Scoping Reviews are gaining popularity in many disciplines as they serve the purpose of identifying the existing literature on a specific research question. They also clarify concepts in the literature and define gaps in knowledge. Unlike systematic reviews, "...scoping reviews do not aim to produce a critically appraised and synthesised result/answer to a particular question, [they] rather aim to provide an overview or map of the evidence" (Munn et al., 2018).
Scoping Reviews are "systematic-like" however, and require a rigorous approach. They often include a protocol, the searching is systematic and fairly exhaustive and methods are documented thoroughly. They can be the precursor to a full systematic review.
In the health sciences, there are fairly strict guidelines for Scoping Reviews which could be successfully adapted for other disciplines. See:
It's a good idea to organise your literature using EndNote groups, as explained in the Organise Your Literature box in this guide.
The PRISMA flow diagram is also useful to help you keep track of studies you've found, and how many of those you have included and excluded (with reasons) during the screening process.
If you're undertaking a Scoping Review in any discipline, the steps in this guide (with a few adjustments) will be useful.
Step 1: Identify your answerable research question - for all types of reviews it's important to pin down your research question. Follow the tips in this guide for trying to decide your focus and then using search frameworks such as PICO or SPIDER to help define your question.
Step 2: Develop your protocol - this step is not always undertaken for a Scoping Review in every discipline, and the PROSPERO protocol database, for example, does not publish Scoping Reviews. However, the JBI Reviewer's Manual states: ... "an a priori protocol must be developed before undertaking the scoping review. A scoping review protocol is important as it pre-defines the objectives, methods and reporting of the review and allows for transparency of process. The protocol should detail the criteria that the reviewers intend to use to include and exclude studies and to identify what data is relevant, and how the data will be extracted and presented. The protocol provides the plan for the scoping review and is important in limiting the occurrence of reporting bias."
Step 3: Conduct systematic searches - all the parts of Step 3 will be useful for Scoping Reviews. Work out a search strategy (including keywords and limitations), decide where to run your searches and be sure to document everything you do carefully and methodically. The JBI Reviewer's Manual suggests you start with an initial search in relevant databases, then analyse the keywords and index terms used in the articles you find to inform a second search using all these terms. Finally check the reference lists of identified reports and studies. It is usual to also search the grey (unpublished) literature.
Step 4: Select studies for inclusion (screening) - you need to work out inclusion and exclusion criteria for all the studies you've found. This will have been outlined in the protocol, if you have one. Otherwise it is usually included in the Methods section of the review. Common exclusion criteria may be the date range, the geographic location of studies, the type of study or the language of publication.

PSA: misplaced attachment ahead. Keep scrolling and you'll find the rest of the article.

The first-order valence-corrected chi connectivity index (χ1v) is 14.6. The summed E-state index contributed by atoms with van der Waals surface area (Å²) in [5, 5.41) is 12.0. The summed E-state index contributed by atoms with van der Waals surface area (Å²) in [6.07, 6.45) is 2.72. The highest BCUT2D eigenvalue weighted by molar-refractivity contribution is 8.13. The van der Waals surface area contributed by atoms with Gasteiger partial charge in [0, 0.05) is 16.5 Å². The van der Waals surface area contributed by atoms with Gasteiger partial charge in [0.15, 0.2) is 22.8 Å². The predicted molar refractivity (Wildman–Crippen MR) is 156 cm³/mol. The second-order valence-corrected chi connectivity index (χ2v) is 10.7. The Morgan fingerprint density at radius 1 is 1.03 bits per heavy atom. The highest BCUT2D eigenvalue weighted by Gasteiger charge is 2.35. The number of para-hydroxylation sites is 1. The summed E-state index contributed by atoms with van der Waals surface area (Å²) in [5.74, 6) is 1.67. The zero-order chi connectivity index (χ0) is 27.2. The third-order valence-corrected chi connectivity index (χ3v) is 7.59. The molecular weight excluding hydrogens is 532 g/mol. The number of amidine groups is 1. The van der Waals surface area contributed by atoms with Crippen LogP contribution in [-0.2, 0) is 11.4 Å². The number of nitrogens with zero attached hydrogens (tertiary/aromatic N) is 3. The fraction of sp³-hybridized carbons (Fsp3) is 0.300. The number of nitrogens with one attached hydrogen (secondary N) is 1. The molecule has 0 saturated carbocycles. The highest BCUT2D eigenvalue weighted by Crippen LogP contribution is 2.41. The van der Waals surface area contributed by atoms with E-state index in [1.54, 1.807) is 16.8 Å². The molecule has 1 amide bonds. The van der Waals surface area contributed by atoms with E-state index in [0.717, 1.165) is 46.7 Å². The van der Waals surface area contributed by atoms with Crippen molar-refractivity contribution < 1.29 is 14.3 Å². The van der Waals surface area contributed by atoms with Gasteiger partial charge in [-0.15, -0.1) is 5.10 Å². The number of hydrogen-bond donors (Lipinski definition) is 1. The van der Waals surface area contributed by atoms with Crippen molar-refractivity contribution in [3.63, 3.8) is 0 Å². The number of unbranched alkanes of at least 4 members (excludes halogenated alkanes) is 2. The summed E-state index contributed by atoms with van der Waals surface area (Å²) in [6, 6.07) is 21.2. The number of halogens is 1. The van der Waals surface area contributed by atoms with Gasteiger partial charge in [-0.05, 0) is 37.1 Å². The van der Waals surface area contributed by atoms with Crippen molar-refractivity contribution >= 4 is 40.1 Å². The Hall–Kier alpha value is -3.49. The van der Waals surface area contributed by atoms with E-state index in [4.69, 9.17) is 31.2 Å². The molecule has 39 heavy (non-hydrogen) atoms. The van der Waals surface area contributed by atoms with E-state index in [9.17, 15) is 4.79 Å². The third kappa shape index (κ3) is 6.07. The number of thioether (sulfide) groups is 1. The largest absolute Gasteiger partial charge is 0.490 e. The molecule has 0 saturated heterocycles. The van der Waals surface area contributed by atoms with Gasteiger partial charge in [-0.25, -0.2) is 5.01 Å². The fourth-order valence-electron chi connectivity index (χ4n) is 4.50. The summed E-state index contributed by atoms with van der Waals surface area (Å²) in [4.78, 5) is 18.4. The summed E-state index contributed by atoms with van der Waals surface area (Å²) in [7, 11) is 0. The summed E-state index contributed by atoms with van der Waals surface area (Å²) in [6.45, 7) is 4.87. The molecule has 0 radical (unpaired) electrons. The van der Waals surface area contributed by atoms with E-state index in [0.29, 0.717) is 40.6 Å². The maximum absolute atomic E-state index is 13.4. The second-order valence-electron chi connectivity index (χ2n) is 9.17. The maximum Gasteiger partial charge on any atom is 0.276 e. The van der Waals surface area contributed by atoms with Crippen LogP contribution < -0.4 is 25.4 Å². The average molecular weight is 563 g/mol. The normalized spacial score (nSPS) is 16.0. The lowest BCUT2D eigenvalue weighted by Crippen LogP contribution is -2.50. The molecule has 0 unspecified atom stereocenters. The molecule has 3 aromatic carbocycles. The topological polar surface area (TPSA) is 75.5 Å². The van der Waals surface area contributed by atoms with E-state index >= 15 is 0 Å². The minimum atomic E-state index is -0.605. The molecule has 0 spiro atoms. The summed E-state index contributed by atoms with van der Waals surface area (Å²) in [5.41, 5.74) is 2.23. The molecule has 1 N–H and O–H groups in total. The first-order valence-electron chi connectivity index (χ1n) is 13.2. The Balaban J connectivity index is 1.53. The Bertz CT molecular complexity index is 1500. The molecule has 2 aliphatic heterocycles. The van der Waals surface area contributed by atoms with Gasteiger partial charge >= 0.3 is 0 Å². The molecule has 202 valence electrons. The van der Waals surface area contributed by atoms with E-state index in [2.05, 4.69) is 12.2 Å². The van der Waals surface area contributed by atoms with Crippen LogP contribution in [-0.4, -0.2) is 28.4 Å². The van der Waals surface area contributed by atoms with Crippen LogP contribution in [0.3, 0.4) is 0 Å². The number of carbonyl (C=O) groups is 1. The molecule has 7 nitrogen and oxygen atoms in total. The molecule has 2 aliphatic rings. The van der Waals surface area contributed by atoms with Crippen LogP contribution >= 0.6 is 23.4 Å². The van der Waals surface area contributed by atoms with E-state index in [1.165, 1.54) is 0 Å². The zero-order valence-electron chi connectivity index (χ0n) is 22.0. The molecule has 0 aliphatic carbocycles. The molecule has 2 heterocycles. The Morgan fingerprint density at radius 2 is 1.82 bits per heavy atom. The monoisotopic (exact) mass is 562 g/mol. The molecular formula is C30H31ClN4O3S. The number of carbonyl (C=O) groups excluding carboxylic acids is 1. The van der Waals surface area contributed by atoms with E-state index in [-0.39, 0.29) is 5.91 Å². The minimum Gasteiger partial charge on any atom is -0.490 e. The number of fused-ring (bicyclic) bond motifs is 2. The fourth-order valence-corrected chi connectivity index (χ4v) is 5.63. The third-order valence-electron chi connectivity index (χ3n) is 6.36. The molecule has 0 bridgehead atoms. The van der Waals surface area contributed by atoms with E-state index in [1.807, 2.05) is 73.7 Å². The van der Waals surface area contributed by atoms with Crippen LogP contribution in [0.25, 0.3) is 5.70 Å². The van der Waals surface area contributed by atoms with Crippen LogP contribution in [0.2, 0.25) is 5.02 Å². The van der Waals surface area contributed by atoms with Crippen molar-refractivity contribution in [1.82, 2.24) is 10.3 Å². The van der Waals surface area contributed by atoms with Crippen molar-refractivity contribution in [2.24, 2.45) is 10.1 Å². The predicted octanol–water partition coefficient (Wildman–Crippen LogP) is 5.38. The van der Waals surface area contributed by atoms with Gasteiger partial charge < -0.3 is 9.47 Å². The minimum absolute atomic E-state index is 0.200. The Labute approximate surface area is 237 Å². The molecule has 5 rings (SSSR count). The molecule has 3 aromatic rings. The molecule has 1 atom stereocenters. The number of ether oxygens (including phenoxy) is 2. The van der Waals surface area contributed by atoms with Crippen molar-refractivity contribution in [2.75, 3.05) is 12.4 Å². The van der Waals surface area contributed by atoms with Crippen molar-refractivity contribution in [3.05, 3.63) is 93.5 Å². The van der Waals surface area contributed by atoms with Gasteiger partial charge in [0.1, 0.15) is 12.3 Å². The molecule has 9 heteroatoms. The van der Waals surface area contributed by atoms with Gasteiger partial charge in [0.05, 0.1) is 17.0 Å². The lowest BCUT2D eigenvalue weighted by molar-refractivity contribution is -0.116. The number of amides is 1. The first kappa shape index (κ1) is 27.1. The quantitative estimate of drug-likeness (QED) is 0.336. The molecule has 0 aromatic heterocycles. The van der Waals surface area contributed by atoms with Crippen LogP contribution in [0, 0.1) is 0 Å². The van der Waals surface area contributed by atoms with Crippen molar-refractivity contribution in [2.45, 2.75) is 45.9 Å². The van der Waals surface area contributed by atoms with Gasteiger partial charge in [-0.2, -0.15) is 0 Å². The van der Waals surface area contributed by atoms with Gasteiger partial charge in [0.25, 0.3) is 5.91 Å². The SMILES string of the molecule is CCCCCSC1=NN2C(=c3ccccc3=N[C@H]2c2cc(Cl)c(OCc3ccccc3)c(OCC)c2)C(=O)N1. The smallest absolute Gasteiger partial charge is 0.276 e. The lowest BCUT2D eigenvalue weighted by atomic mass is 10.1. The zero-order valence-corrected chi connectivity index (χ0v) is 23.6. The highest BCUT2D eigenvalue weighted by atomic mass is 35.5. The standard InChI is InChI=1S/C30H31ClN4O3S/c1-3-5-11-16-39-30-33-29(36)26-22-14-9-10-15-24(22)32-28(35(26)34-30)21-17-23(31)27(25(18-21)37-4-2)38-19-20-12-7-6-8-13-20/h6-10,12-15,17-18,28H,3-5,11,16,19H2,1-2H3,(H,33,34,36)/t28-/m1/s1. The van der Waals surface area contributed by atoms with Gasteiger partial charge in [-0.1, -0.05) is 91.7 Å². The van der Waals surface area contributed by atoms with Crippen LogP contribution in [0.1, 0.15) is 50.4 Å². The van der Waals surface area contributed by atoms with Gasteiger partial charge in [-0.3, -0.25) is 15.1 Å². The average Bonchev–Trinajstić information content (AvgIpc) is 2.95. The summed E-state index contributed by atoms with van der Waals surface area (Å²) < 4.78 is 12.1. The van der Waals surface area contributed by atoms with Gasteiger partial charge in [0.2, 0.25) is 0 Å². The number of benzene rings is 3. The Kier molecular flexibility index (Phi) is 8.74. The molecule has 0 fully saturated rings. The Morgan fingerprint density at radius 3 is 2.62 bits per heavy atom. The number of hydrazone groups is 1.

Some guidelines for Scoping Reviews recommend that more than one reviewer goes through the two stages of screening (title/abstract, then full text screening) to reduce the risk of bias. As with all the steps, make sure you record carefully the decisions you make. This could be done on a spreadsheet or table such as in this article by Macvean et al (2017).
Step 5: Critically appraise articles - Munn and his colleagues (2018) state, "Critical appraisal is not mandatory however reviewers may decide to assess and report the risk of bias in scoping reviews".
Step 6: Extract and synthesise the data - as the goal in a Scoping Review is to determine the range of evidence available on a topic, the data is not synthesised in the same way it is for a Systematic Review. Instead, charts, tables and other graphics typically map the results. See again the article by Macvean et al as an example.
Cacchione, P. Z. (2016). The evolving methodology of scoping reviews. Clinical Nursing Research, 25(2), 115-119. doi:10.1177/1054773816637493
Callander, J., Anstey, A. V., Ingram, J. R., Limpens, J., Flohr, C., & Spuls, P. I. (2017). How to write a Critically Appraised Topic: evidence to underpin routine clinical practice. British journal of dermatology (1951), 177(4), 1007-1013. https://doi.org/10.1111/bjd.15873
Macvean, M., Shlonsky, A., Mildon, R., & Devine, B. (2017). Parenting interventions for indigenous child psychosocial functioning: A scoping review. Research on Social Work Practice, 27(3), 307-334. doi:10.1177/1049731514565668
Munn, Z., Peters, M. D. J., Stern, C., Tufanaru, C., McArthur, A., & Aromataris, E. (2018). Systematic review or scoping review? Guidance for authors when choosing between a systematic or scoping review approach. BMC Medical Research Methodology, 18(1), 143.
Peters, M. D., Godfrey, C. M., Khalil, H., McInerney, P., Parker, D., & Soares, C. B. (2015). Guidance for conducting systematic scoping reviews. International Journal of Evidence Based Healthcare, 13(3), 141-146. doi:10.1097/XEB.0000000000000050
Tricco, A. C., Lillie, E., Zarin, W., O'Brien, K. K., Colquhoun, H., Levac, D., . . . Weeks, L. (2018). PRISMA extension for scoping reviews (PRISMA-ScR): checklist and explanation. Annals of Internal Medicine, 169(7), 467-473.